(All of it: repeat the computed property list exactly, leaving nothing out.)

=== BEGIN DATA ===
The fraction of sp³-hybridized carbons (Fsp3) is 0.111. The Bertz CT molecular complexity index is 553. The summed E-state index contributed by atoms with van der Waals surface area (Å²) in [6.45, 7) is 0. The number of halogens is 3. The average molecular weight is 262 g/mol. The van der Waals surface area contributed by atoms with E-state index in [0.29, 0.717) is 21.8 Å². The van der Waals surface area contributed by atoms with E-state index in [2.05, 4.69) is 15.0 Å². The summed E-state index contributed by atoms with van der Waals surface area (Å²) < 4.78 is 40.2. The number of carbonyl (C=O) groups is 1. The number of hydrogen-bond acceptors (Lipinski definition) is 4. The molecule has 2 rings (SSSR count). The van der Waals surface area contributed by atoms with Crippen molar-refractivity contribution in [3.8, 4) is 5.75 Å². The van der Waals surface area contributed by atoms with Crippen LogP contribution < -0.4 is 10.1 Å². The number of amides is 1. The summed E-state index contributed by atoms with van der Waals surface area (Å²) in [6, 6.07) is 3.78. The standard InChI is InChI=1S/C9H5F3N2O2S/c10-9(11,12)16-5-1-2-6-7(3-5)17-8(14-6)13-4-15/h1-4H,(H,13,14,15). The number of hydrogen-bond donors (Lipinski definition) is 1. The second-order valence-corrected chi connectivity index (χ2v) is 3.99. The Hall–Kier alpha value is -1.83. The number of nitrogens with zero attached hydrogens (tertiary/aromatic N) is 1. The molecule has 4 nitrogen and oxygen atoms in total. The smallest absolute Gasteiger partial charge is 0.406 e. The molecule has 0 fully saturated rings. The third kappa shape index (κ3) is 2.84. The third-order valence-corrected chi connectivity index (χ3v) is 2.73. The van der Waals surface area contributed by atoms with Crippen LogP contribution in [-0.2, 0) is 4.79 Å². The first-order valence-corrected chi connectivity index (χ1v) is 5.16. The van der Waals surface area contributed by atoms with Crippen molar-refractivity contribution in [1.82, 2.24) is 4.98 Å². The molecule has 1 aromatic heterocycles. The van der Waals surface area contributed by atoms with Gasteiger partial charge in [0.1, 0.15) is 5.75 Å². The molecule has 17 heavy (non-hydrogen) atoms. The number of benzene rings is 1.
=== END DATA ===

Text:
The fraction of sp³-hybridized carbons (Fsp3) is 0.111. The Bertz CT molecular complexity index is 553. The summed E-state index contributed by atoms with van der Waals surface area (Å²) in [6.45, 7) is 0. The number of halogens is 3. The average molecular weight is 262 g/mol. The van der Waals surface area contributed by atoms with E-state index in [0.29, 0.717) is 21.8 Å². The van der Waals surface area contributed by atoms with E-state index in [2.05, 4.69) is 15.0 Å². The summed E-state index contributed by atoms with van der Waals surface area (Å²) < 4.78 is 40.2. The number of carbonyl (C=O) groups is 1. The number of hydrogen-bond acceptors (Lipinski definition) is 4. The molecule has 2 rings (SSSR count). The van der Waals surface area contributed by atoms with Crippen molar-refractivity contribution in [3.8, 4) is 5.75 Å². The van der Waals surface area contributed by atoms with Crippen LogP contribution < -0.4 is 10.1 Å². The number of amides is 1. The summed E-state index contributed by atoms with van der Waals surface area (Å²) in [6, 6.07) is 3.78. The standard InChI is InChI=1S/C9H5F3N2O2S/c10-9(11,12)16-5-1-2-6-7(3-5)17-8(14-6)13-4-15/h1-4H,(H,13,14,15). The number of hydrogen-bond donors (Lipinski definition) is 1. The second-order valence-corrected chi connectivity index (χ2v) is 3.99. The Hall–Kier alpha value is -1.83. The number of nitrogens with zero attached hydrogens (tertiary/aromatic N) is 1. The molecule has 4 nitrogen and oxygen atoms in total. The smallest absolute Gasteiger partial charge is 0.406 e. The molecule has 0 fully saturated rings. The third kappa shape index (κ3) is 2.84. The third-order valence-corrected chi connectivity index (χ3v) is 2.73. The van der Waals surface area contributed by atoms with Crippen LogP contribution in [-0.2, 0) is 4.79 Å². The first-order valence-corrected chi connectivity index (χ1v) is 5.16. The van der Waals surface area contributed by atoms with Crippen molar-refractivity contribution in [1.82, 2.24) is 4.98 Å². The molecule has 1 aromatic heterocycles. The van der Waals surface area contributed by atoms with Gasteiger partial charge in [0.1, 0.15) is 5.75 Å². The molecule has 17 heavy (non-hydrogen) atoms. The number of benzene rings is 1.